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tv   The Week in Parliament  BBC News  March 4, 2018 5:30am-6:01am GMT

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president trump has threatened, in a tweet, to impose additional tariffs on cars imported from europe. it follows the eu's promise to retaliate if the us imposes tariffs on steel. mr trump wants to tackle the american trade deficit, but some of his advisers are understood to be urging caution. football's rule—making body has approved the use of video technology for all national and international competitions. it's now up to individual football leagues to decide if and when to introduce what's called var. the system is expected to be used in this summer's world cup in russia. a human rights group says pro—government forces in syria have recaptured about 10% of the rebel—held enclave of eastern ghouta outside damascus. more than 100 civilians have been killed in eastern ghouta since the united nations security council called for a ceasefire one week ago. now on bbc news — the week in parliament. theresa may takes more steps
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on "the road to brexit". will bring back control of our laws, oui’ will bring back control of our laws, our borders, and our money. labour says the government is in chaos. when is she going to put the country's interests before the outsized egos of her own cabinet? also on this programme: we talk to welsh mps as scotland and wales
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turn up the pressure on ministers to make sure they get control of some of the powers coming back to the uk after brexit. there's a call for a ban on live animal exports. and is facial recognition technology a security boost or a big brother threat? the chinese site has introduced a system whereby you can smile to pay. but first. . .. the acceptance that the uk cannot have its cake and eat it, was just one of the messages from theresa may as she set out details of what the uk wants from brexit. in a speech on friday she laid down five tests for a future agreement with the european union, including whether any deal respects the result of the 2016 referendum, protects jobs and security, and strengthen the ties between the four nations of the uk. the prime minister will update the commons on her ideas in a statement on monday afternoon. it will be another chance for mps to question her overjust where she sees brexit going. at prime minister's questions on wednesday, the labour leader jeremy corbyn had taunted theresa may over a recent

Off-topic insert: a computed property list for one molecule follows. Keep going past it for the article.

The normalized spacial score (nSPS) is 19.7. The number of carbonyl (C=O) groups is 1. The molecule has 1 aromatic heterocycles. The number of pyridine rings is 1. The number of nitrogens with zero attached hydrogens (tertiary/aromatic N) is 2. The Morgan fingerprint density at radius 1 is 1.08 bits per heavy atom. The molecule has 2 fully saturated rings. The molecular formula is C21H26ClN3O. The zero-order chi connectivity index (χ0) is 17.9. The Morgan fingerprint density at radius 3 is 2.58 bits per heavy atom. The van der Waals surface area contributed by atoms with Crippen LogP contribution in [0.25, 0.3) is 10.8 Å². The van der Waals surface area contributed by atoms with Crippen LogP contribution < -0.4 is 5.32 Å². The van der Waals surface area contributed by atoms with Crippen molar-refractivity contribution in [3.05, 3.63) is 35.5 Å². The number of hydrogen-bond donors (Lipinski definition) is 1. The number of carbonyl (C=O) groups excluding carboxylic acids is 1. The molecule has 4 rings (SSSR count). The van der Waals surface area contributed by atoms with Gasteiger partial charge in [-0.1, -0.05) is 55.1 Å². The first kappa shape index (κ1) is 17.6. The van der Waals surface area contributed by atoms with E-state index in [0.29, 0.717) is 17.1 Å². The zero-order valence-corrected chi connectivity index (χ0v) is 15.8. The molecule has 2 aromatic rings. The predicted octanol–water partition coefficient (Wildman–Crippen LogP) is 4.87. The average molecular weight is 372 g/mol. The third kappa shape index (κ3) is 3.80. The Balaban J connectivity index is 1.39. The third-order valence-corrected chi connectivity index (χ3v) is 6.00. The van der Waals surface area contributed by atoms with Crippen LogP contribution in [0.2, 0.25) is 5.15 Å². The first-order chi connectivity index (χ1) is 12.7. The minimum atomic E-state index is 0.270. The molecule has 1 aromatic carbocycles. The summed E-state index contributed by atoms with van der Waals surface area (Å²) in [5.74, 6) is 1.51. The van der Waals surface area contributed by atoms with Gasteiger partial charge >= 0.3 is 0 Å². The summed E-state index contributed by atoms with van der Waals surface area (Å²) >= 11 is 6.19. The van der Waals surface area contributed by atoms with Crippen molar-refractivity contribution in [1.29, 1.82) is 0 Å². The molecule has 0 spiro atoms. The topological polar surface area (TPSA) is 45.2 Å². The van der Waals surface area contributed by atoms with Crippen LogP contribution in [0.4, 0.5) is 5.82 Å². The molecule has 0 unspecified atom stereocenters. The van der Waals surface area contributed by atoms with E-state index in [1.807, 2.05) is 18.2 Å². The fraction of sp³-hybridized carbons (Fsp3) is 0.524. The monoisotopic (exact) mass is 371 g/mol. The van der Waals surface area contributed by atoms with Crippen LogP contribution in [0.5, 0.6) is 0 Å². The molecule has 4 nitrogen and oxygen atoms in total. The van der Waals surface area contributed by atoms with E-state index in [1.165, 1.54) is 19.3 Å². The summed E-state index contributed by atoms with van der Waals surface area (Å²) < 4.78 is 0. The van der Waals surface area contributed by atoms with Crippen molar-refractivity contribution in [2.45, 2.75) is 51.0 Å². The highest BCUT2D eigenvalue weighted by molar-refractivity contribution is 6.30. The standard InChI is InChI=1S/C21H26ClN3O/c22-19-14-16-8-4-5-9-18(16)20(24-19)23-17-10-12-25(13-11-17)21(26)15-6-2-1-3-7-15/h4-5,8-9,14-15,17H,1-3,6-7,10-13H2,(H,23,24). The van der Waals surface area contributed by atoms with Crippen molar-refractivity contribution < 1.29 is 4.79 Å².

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ministerial get together at her country retreat, which aimed to thrash out the government's strategy and come up with a united way forward. mr speaker, the prime minister emerged to promise a brexit of ambitious diversions. what on earth ambitious divergence will mean and practise? we will bring back control our borders and our money. that is in direct contrast with the labour party is positioned, want to be in a, and do whatever it takes that would mean giving away control of our laws, our borders, and our money. and that would be a betrayal of the british people! the government to so divided that the prime minister is incapable of delivering a coherent and decisive plan for brexit! so when is she going to put